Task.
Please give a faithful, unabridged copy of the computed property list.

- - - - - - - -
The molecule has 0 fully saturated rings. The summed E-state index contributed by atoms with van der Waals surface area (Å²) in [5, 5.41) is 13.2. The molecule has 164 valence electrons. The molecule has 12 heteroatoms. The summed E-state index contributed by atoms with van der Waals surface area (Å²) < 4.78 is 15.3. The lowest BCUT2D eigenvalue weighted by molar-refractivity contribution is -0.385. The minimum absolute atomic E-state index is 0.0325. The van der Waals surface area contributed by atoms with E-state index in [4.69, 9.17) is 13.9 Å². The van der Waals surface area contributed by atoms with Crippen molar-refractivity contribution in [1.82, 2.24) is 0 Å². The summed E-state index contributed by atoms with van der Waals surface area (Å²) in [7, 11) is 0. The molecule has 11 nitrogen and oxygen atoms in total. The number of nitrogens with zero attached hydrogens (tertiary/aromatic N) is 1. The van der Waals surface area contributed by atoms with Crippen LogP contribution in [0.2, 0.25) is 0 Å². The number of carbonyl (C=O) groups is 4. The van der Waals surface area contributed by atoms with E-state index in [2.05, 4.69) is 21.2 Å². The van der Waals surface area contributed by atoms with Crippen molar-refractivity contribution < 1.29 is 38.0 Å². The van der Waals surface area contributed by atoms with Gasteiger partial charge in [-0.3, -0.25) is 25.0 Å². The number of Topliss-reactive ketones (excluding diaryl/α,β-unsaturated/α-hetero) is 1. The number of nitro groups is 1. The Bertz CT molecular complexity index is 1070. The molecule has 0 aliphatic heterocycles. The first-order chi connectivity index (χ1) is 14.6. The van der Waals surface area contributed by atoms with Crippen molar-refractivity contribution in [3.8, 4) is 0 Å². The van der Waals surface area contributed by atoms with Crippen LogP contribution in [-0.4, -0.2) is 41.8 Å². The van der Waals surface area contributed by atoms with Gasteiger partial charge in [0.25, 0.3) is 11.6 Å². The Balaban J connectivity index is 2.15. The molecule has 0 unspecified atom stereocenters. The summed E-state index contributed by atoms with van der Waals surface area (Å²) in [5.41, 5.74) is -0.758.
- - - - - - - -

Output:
The molecule has 0 fully saturated rings. The summed E-state index contributed by atoms with van der Waals surface area (Å²) in [5, 5.41) is 13.2. The molecule has 164 valence electrons. The molecule has 12 heteroatoms. The summed E-state index contributed by atoms with van der Waals surface area (Å²) < 4.78 is 15.3. The lowest BCUT2D eigenvalue weighted by molar-refractivity contribution is -0.385. The minimum absolute atomic E-state index is 0.0325. The van der Waals surface area contributed by atoms with E-state index in [4.69, 9.17) is 13.9 Å². The van der Waals surface area contributed by atoms with Crippen molar-refractivity contribution in [1.82, 2.24) is 0 Å². The summed E-state index contributed by atoms with van der Waals surface area (Å²) in [7, 11) is 0. The molecule has 11 nitrogen and oxygen atoms in total. The number of nitrogens with zero attached hydrogens (tertiary/aromatic N) is 1. The van der Waals surface area contributed by atoms with Crippen LogP contribution in [0.2, 0.25) is 0 Å². The number of carbonyl (C=O) groups is 4. The van der Waals surface area contributed by atoms with E-state index in [2.05, 4.69) is 21.2 Å². The van der Waals surface area contributed by atoms with Crippen molar-refractivity contribution < 1.29 is 38.0 Å². The van der Waals surface area contributed by atoms with Gasteiger partial charge in [-0.3, -0.25) is 25.0 Å². The number of Topliss-reactive ketones (excluding diaryl/α,β-unsaturated/α-hetero) is 1. The number of nitro groups is 1. The Bertz CT molecular complexity index is 1070. The molecule has 0 aliphatic heterocycles. The first-order chi connectivity index (χ1) is 14.6. The van der Waals surface area contributed by atoms with Crippen molar-refractivity contribution in [3.8, 4) is 0 Å². The van der Waals surface area contributed by atoms with Crippen LogP contribution in [-0.4, -0.2) is 41.8 Å². The van der Waals surface area contributed by atoms with Gasteiger partial charge in [0.25, 0.3) is 11.6 Å². The Balaban J connectivity index is 2.15. The molecule has 0 unspecified atom stereocenters. The summed E-state index contributed by atoms with van der Waals surface area (Å²) in [5.41, 5.74) is -0.758.